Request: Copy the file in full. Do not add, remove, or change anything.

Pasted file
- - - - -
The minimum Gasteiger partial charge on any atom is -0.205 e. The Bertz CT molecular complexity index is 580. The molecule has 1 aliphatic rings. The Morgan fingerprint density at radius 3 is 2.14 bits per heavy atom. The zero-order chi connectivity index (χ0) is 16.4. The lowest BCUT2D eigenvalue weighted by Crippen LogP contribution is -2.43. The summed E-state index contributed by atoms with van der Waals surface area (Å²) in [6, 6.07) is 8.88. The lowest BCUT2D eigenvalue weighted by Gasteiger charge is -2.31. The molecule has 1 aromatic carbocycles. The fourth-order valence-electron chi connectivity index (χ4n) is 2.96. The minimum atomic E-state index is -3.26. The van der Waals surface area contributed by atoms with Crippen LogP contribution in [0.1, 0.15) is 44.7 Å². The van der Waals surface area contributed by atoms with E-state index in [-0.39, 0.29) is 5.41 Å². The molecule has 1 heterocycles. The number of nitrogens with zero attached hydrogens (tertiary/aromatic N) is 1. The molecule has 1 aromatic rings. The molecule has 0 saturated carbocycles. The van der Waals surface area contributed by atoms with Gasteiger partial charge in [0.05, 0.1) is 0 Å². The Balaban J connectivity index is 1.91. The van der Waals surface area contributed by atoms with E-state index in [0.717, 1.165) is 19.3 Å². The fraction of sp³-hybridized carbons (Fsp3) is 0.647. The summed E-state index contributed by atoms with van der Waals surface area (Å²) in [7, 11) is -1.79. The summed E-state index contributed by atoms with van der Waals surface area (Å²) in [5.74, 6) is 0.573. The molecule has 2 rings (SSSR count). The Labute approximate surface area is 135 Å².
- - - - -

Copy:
The minimum Gasteiger partial charge on any atom is -0.205 e. The Bertz CT molecular complexity index is 580. The molecule has 1 aliphatic rings. The Morgan fingerprint density at radius 3 is 2.14 bits per heavy atom. The zero-order chi connectivity index (χ0) is 16.4. The lowest BCUT2D eigenvalue weighted by Crippen LogP contribution is -2.43. The summed E-state index contributed by atoms with van der Waals surface area (Å²) in [6, 6.07) is 8.88. The lowest BCUT2D eigenvalue weighted by Gasteiger charge is -2.31. The molecule has 1 aromatic carbocycles. The fourth-order valence-electron chi connectivity index (χ4n) is 2.96. The minimum atomic E-state index is -3.26. The van der Waals surface area contributed by atoms with Crippen LogP contribution in [0.1, 0.15) is 44.7 Å². The van der Waals surface area contributed by atoms with E-state index in [-0.39, 0.29) is 5.41 Å². The molecule has 1 heterocycles. The number of nitrogens with zero attached hydrogens (tertiary/aromatic N) is 1. The molecule has 1 aromatic rings. The molecule has 0 saturated carbocycles. The van der Waals surface area contributed by atoms with Gasteiger partial charge in [0.05, 0.1) is 0 Å². The Balaban J connectivity index is 1.91. The van der Waals surface area contributed by atoms with E-state index in [0.717, 1.165) is 19.3 Å². The fraction of sp³-hybridized carbons (Fsp3) is 0.647. The summed E-state index contributed by atoms with van der Waals surface area (Å²) in [7, 11) is -1.79. The summed E-state index contributed by atoms with van der Waals surface area (Å²) in [5.74, 6) is 0.573. The molecule has 2 rings (SSSR count). The Labute approximate surface area is 135 Å².